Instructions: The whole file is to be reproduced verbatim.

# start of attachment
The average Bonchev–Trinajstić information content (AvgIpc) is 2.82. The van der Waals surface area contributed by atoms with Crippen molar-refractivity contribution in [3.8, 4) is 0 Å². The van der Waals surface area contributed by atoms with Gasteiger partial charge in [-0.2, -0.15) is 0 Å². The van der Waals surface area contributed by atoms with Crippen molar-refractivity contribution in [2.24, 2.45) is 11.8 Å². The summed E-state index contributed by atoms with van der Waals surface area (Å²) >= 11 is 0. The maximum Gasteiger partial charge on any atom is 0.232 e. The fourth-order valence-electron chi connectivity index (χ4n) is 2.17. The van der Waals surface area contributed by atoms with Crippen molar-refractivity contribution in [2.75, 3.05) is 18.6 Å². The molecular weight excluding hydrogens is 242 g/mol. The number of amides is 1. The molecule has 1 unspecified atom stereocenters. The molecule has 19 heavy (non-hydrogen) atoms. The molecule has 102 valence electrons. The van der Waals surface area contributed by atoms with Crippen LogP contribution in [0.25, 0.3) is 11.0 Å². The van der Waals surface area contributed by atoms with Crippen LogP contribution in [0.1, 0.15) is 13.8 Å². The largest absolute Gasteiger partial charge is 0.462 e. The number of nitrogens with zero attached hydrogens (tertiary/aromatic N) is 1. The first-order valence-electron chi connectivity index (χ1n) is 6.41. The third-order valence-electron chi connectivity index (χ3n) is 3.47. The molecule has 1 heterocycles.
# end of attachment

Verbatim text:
The average Bonchev–Trinajstić information content (AvgIpc) is 2.82. The van der Waals surface area contributed by atoms with Crippen molar-refractivity contribution in [3.8, 4) is 0 Å². The van der Waals surface area contributed by atoms with Gasteiger partial charge in [-0.2, -0.15) is 0 Å². The van der Waals surface area contributed by atoms with Crippen molar-refractivity contribution in [2.24, 2.45) is 11.8 Å². The summed E-state index contributed by atoms with van der Waals surface area (Å²) >= 11 is 0. The maximum Gasteiger partial charge on any atom is 0.232 e. The fourth-order valence-electron chi connectivity index (χ4n) is 2.17. The van der Waals surface area contributed by atoms with Crippen molar-refractivity contribution in [2.75, 3.05) is 18.6 Å². The molecular weight excluding hydrogens is 242 g/mol. The number of amides is 1. The molecule has 1 unspecified atom stereocenters. The molecule has 19 heavy (non-hydrogen) atoms. The molecule has 102 valence electrons. The van der Waals surface area contributed by atoms with Crippen LogP contribution in [0.25, 0.3) is 11.0 Å². The van der Waals surface area contributed by atoms with Crippen LogP contribution in [0.1, 0.15) is 13.8 Å². The largest absolute Gasteiger partial charge is 0.462 e. The number of nitrogens with zero attached hydrogens (tertiary/aromatic N) is 1. The first-order valence-electron chi connectivity index (χ1n) is 6.41. The third-order valence-electron chi connectivity index (χ3n) is 3.47. The molecule has 1 heterocycles.